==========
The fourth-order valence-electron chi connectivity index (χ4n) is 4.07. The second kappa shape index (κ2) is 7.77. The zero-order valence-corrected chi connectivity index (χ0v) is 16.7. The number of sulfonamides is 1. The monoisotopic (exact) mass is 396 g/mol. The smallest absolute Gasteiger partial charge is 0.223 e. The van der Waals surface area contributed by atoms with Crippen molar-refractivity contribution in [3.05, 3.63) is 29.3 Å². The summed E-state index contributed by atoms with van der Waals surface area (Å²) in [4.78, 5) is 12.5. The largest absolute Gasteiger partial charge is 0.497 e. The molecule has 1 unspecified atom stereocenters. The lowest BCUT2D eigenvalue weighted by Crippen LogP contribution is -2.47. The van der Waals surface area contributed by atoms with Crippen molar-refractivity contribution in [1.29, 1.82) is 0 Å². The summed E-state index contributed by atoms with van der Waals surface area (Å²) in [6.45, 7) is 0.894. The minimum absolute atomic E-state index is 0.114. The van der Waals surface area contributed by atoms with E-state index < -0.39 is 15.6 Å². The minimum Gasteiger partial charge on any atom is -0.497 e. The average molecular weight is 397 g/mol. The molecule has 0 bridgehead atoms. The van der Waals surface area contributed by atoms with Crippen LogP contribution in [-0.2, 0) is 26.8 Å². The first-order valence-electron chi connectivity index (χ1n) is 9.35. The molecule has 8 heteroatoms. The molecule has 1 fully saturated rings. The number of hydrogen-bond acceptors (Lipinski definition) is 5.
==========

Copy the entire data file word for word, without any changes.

The fourth-order valence-electron chi connectivity index (χ4n) is 4.07. The second kappa shape index (κ2) is 7.77. The zero-order valence-corrected chi connectivity index (χ0v) is 16.7. The number of sulfonamides is 1. The monoisotopic (exact) mass is 396 g/mol. The smallest absolute Gasteiger partial charge is 0.223 e. The van der Waals surface area contributed by atoms with Crippen molar-refractivity contribution in [3.05, 3.63) is 29.3 Å². The summed E-state index contributed by atoms with van der Waals surface area (Å²) in [4.78, 5) is 12.5. The largest absolute Gasteiger partial charge is 0.497 e. The molecule has 1 unspecified atom stereocenters. The lowest BCUT2D eigenvalue weighted by Crippen LogP contribution is -2.47. The van der Waals surface area contributed by atoms with Crippen molar-refractivity contribution in [1.29, 1.82) is 0 Å². The summed E-state index contributed by atoms with van der Waals surface area (Å²) in [6.45, 7) is 0.894. The minimum absolute atomic E-state index is 0.114. The van der Waals surface area contributed by atoms with E-state index < -0.39 is 15.6 Å². The minimum Gasteiger partial charge on any atom is -0.497 e. The average molecular weight is 397 g/mol. The molecule has 0 bridgehead atoms. The van der Waals surface area contributed by atoms with Crippen LogP contribution in [-0.2, 0) is 26.8 Å². The first-order valence-electron chi connectivity index (χ1n) is 9.35. The molecule has 8 heteroatoms. The molecule has 1 fully saturated rings. The number of hydrogen-bond acceptors (Lipinski definition) is 5.